This was true of several plays that she either directed or produced when she was at Theater J, a group that describes itself as “theater that celebrates, explores, and struggles with the complexities and nuances of both the Jewish experience and the universal human condition.” 

“In 2012, I directed ‘The History of Invulnerability’ by David Bar Katz,” she said. “The play follows the development of the character of Superman in the 1930s, and really – superheroes in comic books as we know them today – as led by two Jewish creators, Jerry Siegel and Joe Shuster. Superman became wildly popular, and Siegel campaigned to write him into the war; he eventually succeeded, and was able to depict scenes where Superman fought off the Nazis. The historical fiction through-line of the play overlaps with an imagined plot about several prisoners in a concentration camp, who don’t survive. It’s a fascinating story, which both celebrates the innovation and drive of a forward thinking (though flawed) writer and artist, while also acknowledging that even Superman couldn’t stop that aspect of humanity, which could allow for genocide. Both of these forces co-exist in the world at all times: the will to do good, and the drive to rise up by oppressing others. We need to acknowledge and recognize both in order to be clear-sighted about the work that needs to be done to make the world a more fair and just place.”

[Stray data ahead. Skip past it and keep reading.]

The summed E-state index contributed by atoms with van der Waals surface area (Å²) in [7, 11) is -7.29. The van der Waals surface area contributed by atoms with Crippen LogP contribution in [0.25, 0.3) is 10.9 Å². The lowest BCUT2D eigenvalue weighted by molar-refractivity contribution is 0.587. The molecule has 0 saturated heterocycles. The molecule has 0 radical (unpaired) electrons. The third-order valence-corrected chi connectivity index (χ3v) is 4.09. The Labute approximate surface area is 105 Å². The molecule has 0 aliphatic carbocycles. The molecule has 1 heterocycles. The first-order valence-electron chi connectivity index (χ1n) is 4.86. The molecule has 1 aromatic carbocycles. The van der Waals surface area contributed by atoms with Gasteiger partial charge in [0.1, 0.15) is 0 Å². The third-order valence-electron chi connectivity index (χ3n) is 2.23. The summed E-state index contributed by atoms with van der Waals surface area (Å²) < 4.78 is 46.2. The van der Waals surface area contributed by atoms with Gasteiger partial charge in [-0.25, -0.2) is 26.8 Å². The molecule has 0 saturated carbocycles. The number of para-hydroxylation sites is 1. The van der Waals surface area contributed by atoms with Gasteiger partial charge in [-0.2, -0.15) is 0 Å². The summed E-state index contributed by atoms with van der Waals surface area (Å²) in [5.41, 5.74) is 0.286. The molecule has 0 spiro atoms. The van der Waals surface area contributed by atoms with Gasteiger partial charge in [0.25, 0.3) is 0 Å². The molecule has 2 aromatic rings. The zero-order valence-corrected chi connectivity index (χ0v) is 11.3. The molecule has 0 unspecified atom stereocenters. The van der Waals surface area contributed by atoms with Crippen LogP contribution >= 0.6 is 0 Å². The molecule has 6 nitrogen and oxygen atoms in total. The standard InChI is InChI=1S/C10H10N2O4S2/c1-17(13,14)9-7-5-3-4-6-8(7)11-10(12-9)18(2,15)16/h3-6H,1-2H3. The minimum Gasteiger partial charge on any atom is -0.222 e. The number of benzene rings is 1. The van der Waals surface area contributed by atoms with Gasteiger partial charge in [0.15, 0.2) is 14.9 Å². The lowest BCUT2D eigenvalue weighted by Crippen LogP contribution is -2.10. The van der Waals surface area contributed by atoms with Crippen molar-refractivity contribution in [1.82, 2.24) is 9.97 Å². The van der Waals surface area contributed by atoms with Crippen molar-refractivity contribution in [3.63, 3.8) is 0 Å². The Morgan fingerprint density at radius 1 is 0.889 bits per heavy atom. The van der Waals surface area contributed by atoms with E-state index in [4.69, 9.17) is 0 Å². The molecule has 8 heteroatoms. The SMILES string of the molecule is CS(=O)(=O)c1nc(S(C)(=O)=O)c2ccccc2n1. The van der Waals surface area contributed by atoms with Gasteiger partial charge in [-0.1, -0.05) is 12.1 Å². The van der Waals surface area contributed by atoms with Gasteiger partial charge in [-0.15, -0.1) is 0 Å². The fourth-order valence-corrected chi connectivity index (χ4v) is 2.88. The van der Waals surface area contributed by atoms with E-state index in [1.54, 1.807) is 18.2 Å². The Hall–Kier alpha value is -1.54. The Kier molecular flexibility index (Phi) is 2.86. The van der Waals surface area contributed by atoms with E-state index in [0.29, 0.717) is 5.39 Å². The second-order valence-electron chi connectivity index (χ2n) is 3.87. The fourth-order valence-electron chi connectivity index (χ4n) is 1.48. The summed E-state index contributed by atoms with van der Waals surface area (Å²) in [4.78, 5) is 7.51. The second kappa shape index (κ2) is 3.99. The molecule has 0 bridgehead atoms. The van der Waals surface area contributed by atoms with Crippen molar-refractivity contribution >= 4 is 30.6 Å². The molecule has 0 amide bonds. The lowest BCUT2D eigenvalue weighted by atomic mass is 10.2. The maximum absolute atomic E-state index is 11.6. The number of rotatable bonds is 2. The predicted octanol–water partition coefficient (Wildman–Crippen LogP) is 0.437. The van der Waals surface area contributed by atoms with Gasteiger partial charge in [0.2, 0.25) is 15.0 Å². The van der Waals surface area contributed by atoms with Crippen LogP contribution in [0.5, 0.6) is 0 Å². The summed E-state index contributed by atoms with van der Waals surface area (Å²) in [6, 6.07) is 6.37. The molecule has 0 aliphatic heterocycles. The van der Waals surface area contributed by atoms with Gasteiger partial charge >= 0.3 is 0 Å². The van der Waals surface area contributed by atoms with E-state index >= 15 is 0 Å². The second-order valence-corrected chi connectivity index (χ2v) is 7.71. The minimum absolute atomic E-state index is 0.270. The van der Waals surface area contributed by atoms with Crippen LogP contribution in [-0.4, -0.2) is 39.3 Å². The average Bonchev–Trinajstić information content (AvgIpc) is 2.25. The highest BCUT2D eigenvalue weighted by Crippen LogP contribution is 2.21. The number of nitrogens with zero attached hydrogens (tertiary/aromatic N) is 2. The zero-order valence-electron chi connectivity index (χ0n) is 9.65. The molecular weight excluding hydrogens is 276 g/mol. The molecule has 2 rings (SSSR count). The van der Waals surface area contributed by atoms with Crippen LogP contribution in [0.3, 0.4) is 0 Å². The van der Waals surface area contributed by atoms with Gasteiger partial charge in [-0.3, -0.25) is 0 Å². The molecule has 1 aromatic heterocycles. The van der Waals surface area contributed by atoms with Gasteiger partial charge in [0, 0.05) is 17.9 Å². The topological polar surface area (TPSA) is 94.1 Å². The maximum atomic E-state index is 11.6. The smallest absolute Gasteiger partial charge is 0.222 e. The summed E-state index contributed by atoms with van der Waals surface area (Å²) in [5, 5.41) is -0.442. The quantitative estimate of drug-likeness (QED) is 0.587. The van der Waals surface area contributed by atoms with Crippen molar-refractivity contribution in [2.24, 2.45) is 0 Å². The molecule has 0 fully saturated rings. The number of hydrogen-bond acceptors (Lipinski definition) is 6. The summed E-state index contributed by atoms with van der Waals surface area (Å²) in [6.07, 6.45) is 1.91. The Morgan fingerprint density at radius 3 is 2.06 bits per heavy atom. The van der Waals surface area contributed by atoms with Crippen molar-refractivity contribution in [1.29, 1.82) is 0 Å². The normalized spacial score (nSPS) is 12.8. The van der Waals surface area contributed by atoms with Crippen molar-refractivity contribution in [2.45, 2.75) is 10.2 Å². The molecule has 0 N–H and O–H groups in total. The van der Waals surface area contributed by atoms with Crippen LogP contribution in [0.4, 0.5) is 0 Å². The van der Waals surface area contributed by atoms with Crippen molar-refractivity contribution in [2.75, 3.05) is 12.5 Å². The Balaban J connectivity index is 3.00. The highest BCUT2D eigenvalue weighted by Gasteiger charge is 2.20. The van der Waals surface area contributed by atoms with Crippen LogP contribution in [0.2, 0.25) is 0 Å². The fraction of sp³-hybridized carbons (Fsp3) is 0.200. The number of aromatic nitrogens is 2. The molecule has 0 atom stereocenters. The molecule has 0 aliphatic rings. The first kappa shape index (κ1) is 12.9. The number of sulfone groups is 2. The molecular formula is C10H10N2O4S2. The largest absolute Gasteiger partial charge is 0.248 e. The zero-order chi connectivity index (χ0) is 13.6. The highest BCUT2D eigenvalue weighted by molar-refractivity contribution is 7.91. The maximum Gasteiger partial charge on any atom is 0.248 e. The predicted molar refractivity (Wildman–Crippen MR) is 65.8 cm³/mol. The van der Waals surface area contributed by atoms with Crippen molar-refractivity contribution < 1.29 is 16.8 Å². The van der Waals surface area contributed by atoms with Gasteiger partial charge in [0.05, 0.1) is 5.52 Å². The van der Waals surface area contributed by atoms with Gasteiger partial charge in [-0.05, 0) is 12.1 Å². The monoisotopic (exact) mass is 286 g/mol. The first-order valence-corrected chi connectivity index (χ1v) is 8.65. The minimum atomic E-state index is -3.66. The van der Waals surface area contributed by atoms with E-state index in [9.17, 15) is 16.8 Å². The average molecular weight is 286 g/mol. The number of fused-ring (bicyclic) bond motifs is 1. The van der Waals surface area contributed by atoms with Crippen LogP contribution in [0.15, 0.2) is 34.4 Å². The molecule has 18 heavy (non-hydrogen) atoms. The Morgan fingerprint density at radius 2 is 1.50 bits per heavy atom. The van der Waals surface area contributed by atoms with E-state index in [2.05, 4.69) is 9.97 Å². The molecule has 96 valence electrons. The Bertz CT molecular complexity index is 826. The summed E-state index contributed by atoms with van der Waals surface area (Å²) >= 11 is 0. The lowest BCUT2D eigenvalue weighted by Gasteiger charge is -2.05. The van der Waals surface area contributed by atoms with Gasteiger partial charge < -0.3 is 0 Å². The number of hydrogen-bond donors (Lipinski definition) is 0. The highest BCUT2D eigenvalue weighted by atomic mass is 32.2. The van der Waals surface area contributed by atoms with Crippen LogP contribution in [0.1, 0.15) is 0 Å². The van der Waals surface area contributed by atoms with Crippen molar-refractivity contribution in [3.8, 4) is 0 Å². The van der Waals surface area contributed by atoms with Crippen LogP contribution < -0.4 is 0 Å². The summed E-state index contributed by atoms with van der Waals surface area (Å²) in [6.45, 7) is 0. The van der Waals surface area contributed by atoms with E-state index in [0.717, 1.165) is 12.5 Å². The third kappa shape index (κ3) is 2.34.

A play she produced in 2016, “Another Way Home” by Anna Ziegler, proved to be a lighter theatrical experience. “That story fits in the great Jewish tradition of the family play, but with very modern sensibilities about the challenges of marriage and parenting,” Serotsky noted. “In the play, we meet a couple visiting their young teenage son Joey at summer sleep-away camp – also a great Jewish tradition. But Joey is a challenging kid to parent, he struggles to socialize and to manage his anxiety. When the family faces a crisis, the parents have to step back from their own expectations about who they think their kid is supposed to be, and finally, really see – and embrace – him. It’s a moving story, and I think about it often as I progress in my own parenting journey.”